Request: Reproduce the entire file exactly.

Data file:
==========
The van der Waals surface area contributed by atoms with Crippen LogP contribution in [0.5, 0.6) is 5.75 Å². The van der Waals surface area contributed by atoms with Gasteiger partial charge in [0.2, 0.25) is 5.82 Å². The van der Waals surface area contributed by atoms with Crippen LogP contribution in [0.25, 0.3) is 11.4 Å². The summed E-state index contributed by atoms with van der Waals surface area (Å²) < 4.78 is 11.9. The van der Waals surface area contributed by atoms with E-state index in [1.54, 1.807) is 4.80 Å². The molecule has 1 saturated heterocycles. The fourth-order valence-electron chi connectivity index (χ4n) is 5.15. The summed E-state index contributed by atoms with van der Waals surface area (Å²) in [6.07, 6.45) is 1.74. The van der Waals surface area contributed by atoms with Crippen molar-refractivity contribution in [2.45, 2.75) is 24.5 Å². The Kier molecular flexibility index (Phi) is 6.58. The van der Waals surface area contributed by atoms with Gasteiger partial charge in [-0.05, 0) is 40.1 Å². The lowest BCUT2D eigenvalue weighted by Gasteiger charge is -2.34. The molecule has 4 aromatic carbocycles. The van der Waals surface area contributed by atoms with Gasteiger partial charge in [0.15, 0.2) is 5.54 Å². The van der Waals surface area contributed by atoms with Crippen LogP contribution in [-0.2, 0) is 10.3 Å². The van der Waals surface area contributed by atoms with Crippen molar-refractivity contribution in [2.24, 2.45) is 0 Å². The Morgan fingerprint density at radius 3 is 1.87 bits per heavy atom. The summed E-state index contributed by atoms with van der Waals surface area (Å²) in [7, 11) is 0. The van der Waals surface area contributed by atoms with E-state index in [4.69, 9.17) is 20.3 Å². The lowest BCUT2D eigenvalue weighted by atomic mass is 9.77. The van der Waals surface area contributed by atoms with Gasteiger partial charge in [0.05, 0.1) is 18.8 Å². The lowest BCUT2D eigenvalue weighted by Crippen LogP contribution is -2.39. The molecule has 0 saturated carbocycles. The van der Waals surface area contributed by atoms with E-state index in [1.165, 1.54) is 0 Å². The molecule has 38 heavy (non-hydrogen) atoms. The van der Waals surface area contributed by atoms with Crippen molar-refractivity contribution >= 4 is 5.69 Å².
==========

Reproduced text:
The van der Waals surface area contributed by atoms with Crippen LogP contribution in [0.5, 0.6) is 5.75 Å². The van der Waals surface area contributed by atoms with Gasteiger partial charge in [0.2, 0.25) is 5.82 Å². The van der Waals surface area contributed by atoms with Crippen LogP contribution in [0.25, 0.3) is 11.4 Å². The summed E-state index contributed by atoms with van der Waals surface area (Å²) < 4.78 is 11.9. The van der Waals surface area contributed by atoms with E-state index in [1.54, 1.807) is 4.80 Å². The molecule has 1 saturated heterocycles. The fourth-order valence-electron chi connectivity index (χ4n) is 5.15. The summed E-state index contributed by atoms with van der Waals surface area (Å²) in [6.07, 6.45) is 1.74. The van der Waals surface area contributed by atoms with Crippen molar-refractivity contribution in [2.45, 2.75) is 24.5 Å². The Kier molecular flexibility index (Phi) is 6.58. The van der Waals surface area contributed by atoms with Gasteiger partial charge in [-0.05, 0) is 40.1 Å². The lowest BCUT2D eigenvalue weighted by Gasteiger charge is -2.34. The molecule has 4 aromatic carbocycles. The van der Waals surface area contributed by atoms with Gasteiger partial charge in [0.15, 0.2) is 5.54 Å². The van der Waals surface area contributed by atoms with Crippen LogP contribution in [-0.2, 0) is 10.3 Å². The van der Waals surface area contributed by atoms with Crippen molar-refractivity contribution in [2.24, 2.45) is 0 Å². The Morgan fingerprint density at radius 3 is 1.87 bits per heavy atom. The summed E-state index contributed by atoms with van der Waals surface area (Å²) in [7, 11) is 0. The van der Waals surface area contributed by atoms with E-state index in [4.69, 9.17) is 20.3 Å². The lowest BCUT2D eigenvalue weighted by atomic mass is 9.77. The van der Waals surface area contributed by atoms with Gasteiger partial charge in [0.05, 0.1) is 18.8 Å². The lowest BCUT2D eigenvalue weighted by Crippen LogP contribution is -2.39. The molecule has 0 saturated carbocycles. The van der Waals surface area contributed by atoms with E-state index in [1.165, 1.54) is 0 Å². The molecule has 38 heavy (non-hydrogen) atoms. The van der Waals surface area contributed by atoms with Crippen molar-refractivity contribution >= 4 is 5.69 Å².